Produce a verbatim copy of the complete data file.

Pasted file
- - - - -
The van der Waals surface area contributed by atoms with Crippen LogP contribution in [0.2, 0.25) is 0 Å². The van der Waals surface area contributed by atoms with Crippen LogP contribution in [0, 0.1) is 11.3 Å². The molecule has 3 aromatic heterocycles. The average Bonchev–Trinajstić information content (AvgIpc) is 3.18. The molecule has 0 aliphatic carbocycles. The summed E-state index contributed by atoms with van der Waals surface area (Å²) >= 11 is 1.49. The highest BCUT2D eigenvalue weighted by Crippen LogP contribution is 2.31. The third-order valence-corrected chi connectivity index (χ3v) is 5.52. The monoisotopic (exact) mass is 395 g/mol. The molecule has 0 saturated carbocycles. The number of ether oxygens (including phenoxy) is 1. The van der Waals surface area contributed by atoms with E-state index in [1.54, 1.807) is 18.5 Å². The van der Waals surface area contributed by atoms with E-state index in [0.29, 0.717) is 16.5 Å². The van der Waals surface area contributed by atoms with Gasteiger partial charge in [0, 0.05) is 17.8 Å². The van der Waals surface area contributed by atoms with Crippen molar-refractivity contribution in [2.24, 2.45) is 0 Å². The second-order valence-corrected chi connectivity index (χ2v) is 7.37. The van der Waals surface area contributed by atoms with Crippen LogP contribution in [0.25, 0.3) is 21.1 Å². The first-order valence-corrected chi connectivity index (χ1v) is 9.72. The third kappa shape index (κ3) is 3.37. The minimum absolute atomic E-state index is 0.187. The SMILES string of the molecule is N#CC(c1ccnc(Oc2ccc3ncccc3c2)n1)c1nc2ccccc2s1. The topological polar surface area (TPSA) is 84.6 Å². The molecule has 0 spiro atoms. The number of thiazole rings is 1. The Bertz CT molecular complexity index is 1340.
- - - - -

The van der Waals surface area contributed by atoms with Crippen LogP contribution in [0.2, 0.25) is 0 Å². The van der Waals surface area contributed by atoms with Crippen LogP contribution in [0, 0.1) is 11.3 Å². The molecule has 3 aromatic heterocycles. The average Bonchev–Trinajstić information content (AvgIpc) is 3.18. The molecule has 0 aliphatic carbocycles. The summed E-state index contributed by atoms with van der Waals surface area (Å²) >= 11 is 1.49. The highest BCUT2D eigenvalue weighted by Crippen LogP contribution is 2.31. The third-order valence-corrected chi connectivity index (χ3v) is 5.52. The monoisotopic (exact) mass is 395 g/mol. The molecule has 0 saturated carbocycles. The number of ether oxygens (including phenoxy) is 1. The van der Waals surface area contributed by atoms with E-state index in [1.54, 1.807) is 18.5 Å². The van der Waals surface area contributed by atoms with E-state index in [0.29, 0.717) is 16.5 Å². The van der Waals surface area contributed by atoms with Gasteiger partial charge in [0, 0.05) is 17.8 Å². The van der Waals surface area contributed by atoms with Crippen molar-refractivity contribution in [2.24, 2.45) is 0 Å². The second-order valence-corrected chi connectivity index (χ2v) is 7.37. The van der Waals surface area contributed by atoms with Crippen LogP contribution in [0.25, 0.3) is 21.1 Å². The first-order valence-corrected chi connectivity index (χ1v) is 9.72. The third kappa shape index (κ3) is 3.37. The minimum absolute atomic E-state index is 0.187. The SMILES string of the molecule is N#CC(c1ccnc(Oc2ccc3ncccc3c2)n1)c1nc2ccccc2s1. The topological polar surface area (TPSA) is 84.6 Å². The molecule has 0 spiro atoms. The number of thiazole rings is 1. The Bertz CT molecular complexity index is 1340.